Tuesday, August 06, 2019

Albert Chen Hung-yee 陳弘毅 (Hong Kong U.) on the Situation in Hong Kong: 理性溝通的困境 ["The Dilemma of Rational Communication"]

(Pix source: Greekk chorus in The Bacchai at the National Theatre. Photograph: Tristram Kenton )

Beyond the great stakeholders in the turmoil within which Hong Kong has found itself, there are a few voices that seek to take a necessary and more Olympian view.  These voices also have at their heart the long term welfare of Hong Kong within its national context. They are witnesses to the tragic context in which they find themselves, completely aware of the compulsions that drive the great protagonists to an inevitable contradiction and its tragic (in the Greek sense) conclusions. And like the chorus in a Greek tragedy,  they serve as the principal witnesses and commentators of the action around them.  

One of the most profound is that of Albert Chen Hung-yee 陳弘毅.  Professor Chen served as a member of the Law Reform Commission of Hong Kong in 2002-08, a member of the Committee on Review of Post-Service Outside Work for Directorate Civil Servants in 2008-09, and a member of the Commission for Strategic Development of the Hong Kong Government in 2005-2012. He is currently a member of the Committee for the Basic Law of the Hong Kong Special Administrative Region under the Standing Committee of the National People's Congress of the People's Republic of China, a Justice of the Peace, and an honorary professor at the Renmin University of China, Tsinghua University, Peking University, Zhongshan University, Macau University, and the Institute of Advanced Studies in Social Sciences of Fudan University.

His essay, 理性溝通的困境 ["The Dilemma of Rational Communication"] first appeared on 2 August in the Ming Newspaper supplements [發表於《明報》副刊] and is worth reading, especially for a sense of alternative paths toward a common goal.  In many ways it is an exquisite and beautifully written elegy to a historical era that some fear may be passing. The essay follows below in English  以及原始的中文版本

Cross posted (in Italian also) in  "Il Dilemma della Comunicazione Razionale" | "The Dilemma of Rational Communication" - An Article by Professor Albert Chen









The dilemma of rational communication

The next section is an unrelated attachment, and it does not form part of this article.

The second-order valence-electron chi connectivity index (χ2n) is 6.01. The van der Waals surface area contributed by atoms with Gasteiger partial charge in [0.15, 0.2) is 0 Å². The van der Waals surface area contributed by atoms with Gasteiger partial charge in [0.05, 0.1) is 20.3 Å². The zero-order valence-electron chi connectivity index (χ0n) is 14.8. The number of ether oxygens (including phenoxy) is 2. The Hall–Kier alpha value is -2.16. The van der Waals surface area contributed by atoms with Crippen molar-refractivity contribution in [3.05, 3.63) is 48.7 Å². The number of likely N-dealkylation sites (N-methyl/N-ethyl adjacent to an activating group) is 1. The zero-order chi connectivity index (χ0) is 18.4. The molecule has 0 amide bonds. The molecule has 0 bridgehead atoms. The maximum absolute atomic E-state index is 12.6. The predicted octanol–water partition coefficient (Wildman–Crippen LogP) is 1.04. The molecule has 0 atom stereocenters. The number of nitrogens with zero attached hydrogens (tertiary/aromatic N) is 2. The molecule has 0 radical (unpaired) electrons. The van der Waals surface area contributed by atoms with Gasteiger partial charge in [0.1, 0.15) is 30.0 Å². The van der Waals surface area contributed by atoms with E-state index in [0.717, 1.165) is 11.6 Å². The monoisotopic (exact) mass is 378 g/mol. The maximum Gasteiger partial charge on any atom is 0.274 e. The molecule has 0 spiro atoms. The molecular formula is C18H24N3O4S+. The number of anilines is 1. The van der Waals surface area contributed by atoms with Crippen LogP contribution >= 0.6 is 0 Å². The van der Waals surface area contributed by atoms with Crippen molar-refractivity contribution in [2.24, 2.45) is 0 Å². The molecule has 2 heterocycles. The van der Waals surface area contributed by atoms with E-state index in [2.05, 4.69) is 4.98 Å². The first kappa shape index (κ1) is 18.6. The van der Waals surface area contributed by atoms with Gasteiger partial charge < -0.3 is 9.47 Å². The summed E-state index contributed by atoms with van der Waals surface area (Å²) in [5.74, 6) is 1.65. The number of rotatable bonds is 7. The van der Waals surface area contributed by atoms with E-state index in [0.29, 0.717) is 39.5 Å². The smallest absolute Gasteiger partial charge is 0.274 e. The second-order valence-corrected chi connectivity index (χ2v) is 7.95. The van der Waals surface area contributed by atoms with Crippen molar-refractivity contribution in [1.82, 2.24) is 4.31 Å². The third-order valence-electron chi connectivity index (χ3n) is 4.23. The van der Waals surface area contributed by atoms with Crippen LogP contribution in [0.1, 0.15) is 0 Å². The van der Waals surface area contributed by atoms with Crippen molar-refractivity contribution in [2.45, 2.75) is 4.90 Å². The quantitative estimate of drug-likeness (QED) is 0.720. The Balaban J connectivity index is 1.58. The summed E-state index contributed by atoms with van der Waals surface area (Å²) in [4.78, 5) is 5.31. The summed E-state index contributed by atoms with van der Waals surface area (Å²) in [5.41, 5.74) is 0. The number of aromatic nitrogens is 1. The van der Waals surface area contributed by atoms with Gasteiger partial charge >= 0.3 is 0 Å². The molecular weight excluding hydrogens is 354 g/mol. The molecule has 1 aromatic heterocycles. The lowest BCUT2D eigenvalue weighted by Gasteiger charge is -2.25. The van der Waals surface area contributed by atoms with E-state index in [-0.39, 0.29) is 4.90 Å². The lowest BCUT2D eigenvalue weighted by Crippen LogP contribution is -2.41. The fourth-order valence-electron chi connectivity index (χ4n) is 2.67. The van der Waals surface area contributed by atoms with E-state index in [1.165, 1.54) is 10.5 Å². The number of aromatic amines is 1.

(published in the Ming newspaper supplements, August 2, 2019)
Albert Chen

Hong Kong is on the verge of turmoil. Many people in the community (including me) have called on everyone to say no to violence, and to express their views and dialogue through peaceful and rational methods and try to solve problems.

I used to write an article about Habermas's theory of communication rationality. He firmly believes that in the "public sphere" of civil society, people can reach consensus through rational communication, and the law should be produced in the process of rational communication. of.

However, over the years, whether in Hong Kong or elsewhere in the world, populism has arisen, rational communication has become increasingly impossible; social tears, dissidents are very opposed, and there seems to be no common ground for rational communication.

The ideal of rational communication lies in the fact that participants are willing to listen to each other’s opinions on the basis of freedom and equality, and do not insist on their own opinions. If the other party’s opinions are more reasonable, they will openly accept them, or at least make compromises, seek common ground while reserving differences, and try at least Some aspects reached a consensus to resolve disputes.

However, I now feel more and more that the ideal of rational communication and the distance between politics and social reality are very great. When the most basic values ​​and beliefs that people believe are very different, rational communication cannot be said.

The current disagreement between the Hong Kong institutionalists and their supporters and the non-established factions and their supporters is so serious. The former basically supports and trusts the central government and the SAR government; the more radicals in the latter basically do not accept the authority of the central government and its legitimacy, nor do they believe that the governance of the SAR government has its legitimacy. Under such circumstances, the contradiction between the two systems in "one country, two systems" is getting deeper and deeper. The road of "one country, two systems" seems to be getting narrower and narrower, and pessimistic people even have the feeling that this is system is dead.

(two one, to be continued)

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